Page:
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UMD Alternative Breaks New Orleans Experience

In January, I had the honor and pleasure of joining the UMD Alternative Breaks ten day trip to New Orleans as a staff advisor. This student led service-learning experience was focused on environmental justice, specifically the intersections between race, socioeconomic class, and the environment in the aftermath of natural disasters. We served alongside community partners in New Orleans who have long been supporting the community, in the aftermath of Hurricane Katrina.

For the Lower 9th Ward, Hurricane Katrina was a storm that became a disaster as a result of engineering failures, discrimination and the slow pace of political action during and after the 2005 hurricane. The disaster put the city underwater more than a decade ago, but, in socioeconomically disadvantaged areas, the community has not fully recovered. The social and environmental impact of not one, but two, hurricanes in the Lower 9th Ward are still being felt today. Our Alternative Breaks experience included a great deal of education and reflection on the injustices faced by these neighborhoods.

On the trip, we joined Common Ground Relief in their efforts to rehabilitate wetlands in New Orleans that have been damaged by salt water intrusion, land loss, invasive species and development. Wetland restoration has proven highly beneficial to reduce storm surges with high cost effectiveness, thus lessening a storm’s inland effects. Common Ground Relief does this work as part of their mission “to create resilient Gulf Coast Communities that are environmentally sustainable, financially viable and personally cohesive.” During our time with this organization, we planted over 400 trees to prevent erosion in the Bonnet Carré Spillway and to help restore Bayou Sauvage National Wildlife Refuge.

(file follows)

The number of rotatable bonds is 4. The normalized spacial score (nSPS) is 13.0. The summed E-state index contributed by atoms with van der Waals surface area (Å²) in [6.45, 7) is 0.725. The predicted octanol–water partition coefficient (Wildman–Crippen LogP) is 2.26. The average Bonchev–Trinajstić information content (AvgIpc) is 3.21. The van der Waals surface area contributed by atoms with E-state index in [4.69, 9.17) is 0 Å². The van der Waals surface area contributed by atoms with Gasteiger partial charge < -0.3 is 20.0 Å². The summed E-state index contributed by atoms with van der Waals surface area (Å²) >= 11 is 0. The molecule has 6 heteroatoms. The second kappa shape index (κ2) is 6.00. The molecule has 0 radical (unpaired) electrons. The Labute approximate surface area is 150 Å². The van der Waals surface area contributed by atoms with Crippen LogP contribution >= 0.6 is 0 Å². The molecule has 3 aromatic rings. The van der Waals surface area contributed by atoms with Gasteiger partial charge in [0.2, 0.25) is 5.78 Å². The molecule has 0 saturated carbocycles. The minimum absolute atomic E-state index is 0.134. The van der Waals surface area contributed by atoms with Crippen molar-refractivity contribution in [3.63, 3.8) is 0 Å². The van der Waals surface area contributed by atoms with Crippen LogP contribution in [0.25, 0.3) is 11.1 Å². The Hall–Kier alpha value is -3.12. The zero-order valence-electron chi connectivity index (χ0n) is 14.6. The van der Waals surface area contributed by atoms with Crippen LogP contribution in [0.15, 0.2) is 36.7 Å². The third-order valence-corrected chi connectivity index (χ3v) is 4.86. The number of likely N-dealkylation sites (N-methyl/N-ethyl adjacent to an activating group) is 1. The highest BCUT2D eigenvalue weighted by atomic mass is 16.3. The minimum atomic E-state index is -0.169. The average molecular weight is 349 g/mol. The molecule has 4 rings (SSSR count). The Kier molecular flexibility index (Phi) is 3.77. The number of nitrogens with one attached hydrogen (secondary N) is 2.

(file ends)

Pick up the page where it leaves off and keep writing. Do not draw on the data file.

The trip’s focus on justice as well as social and environmental sustainability was, not only, a great interest to our group, but is also a priority for the Alternative Breaks program. Alternative Breaks trips include 12 components, including living simply and minimizing our impact. In an effort accomplish this on our experience, we avoided air travel and instead opted for lower-emission van transportation to New Orleans. We ate a primarily vegetarian diet, brought reusable materials to avoid disposables, and made conscious efforts to buy in bulk to avoid excess packaging. This made the experience richer and was a lesson for all of us  to be conscientious citizens.

The New Orleans Alternative Break trip was led by Experience Leaders Alex Oritz and Joseph Thompson and included nine undergraduate student participants. For a more in-depth look at our experience, check out the blog where the students kept day by day accounts of our educational and community service activities. Visit Alternative Breaks for more information on this trip and the many others offered throughout the year.

--Lee-Ellen Myles, Green Housing Associate 

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